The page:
En Nahud / El Managil / El Obeid — Market traders in West Kordofan's En Nahud are on strike as of Monday to reject of the collection of Muslim alms from farmers instead of producers. Pharmacists report that medicine prices continue to spike.
The traders of the international crop market in En Nahud started their strike by boycotting the crop trade and shutting down the market. They deem the collection of Zakat (Muslim alms) from farmers instead of producers contrary to Sharia law.
On Monday, the Zakat Bureau issued a statement that the Sudanese Chamber of Commerce faces a rise in fees other than Zakat and its activities suffer from the liquidity shortage of banks. The Zakat Bureau explained that the recent decision to collect alms from farmers is in line with the Sharia and based on a circular decision issued at the beginning of each season.
El Managil in El Gezira state experiences a severe fuel crisis according to rickshaw drivers. One of the drivers told Radio Dabanga that the fuel rations they can obtain at the fuel stations have not been sufficient. "This forces us to buy from the black market, at SDG120 per gallon ($2.50*), while it is SDG33 ($0.70) at the pump."
Meanwhile the prices of imported medicines from abroad have increased in Sudan by 300 percent, as pharmacists point out to Sudanese media. Locally manufactured medicines have also increased, by about 100 percent.
A number of pharmacists and patients have pointed to the total lack of medicines of mental and digestive system diseases. They attribute the high prices of medicines to companies importing medicine at the price of the black market, which leads to the high price for consumers.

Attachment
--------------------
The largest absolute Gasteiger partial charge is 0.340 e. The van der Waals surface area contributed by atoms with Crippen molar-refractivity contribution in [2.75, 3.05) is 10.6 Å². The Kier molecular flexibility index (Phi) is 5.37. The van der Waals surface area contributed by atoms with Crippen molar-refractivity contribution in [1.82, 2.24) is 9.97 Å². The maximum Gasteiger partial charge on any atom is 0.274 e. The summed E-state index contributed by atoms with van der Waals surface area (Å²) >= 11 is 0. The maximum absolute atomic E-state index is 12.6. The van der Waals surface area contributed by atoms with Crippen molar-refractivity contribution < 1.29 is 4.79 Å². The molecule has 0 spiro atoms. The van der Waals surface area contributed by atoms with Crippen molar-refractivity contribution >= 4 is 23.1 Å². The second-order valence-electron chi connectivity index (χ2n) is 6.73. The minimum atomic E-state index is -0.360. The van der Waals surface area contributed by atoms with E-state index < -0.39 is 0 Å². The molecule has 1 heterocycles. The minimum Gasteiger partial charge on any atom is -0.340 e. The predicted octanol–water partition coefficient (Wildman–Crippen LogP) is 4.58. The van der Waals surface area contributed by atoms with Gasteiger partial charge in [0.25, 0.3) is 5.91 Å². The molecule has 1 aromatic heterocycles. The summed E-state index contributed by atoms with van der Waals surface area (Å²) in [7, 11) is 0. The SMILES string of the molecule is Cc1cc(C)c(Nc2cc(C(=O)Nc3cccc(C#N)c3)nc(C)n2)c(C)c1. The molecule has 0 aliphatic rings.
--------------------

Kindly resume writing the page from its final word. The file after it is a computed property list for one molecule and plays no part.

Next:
On February 14, the Central Pharmacists Committee announced that the National Council for Medicines and Toxins approved a new undeclared increase in the prices of imported medicines by between 30 and 57 percent. The increasing prices have forced foreign pharmaceutical companies within Sudan to close their doors.
Public anger in Sudan has been building up over price rises and other economic hardships, including expensive bread, fuel and medicines, as well as limits on cash withdrawals over a liquidity crisis. Pharmacies in the Sudanese capital Khartoum as well as the other states are witnessing lack of many types of medicines amid rising prices.
Residents of El Obeid, the capital of North Kordofan, complained about the frequent occurrence of accidents on the El Obeid-Bara-Omdurman road.
They said the last incident on the road last week killed four people. Drivers attributed the accidents to the narrow road.
* As effective foreign exchange rates can vary widely in Sudan, Radio Dabanga bases all SDG currency conversions on the Market Makers Mechanism-determined daily US Dollar rate quoted by the Central Bank of Sudan (CboS).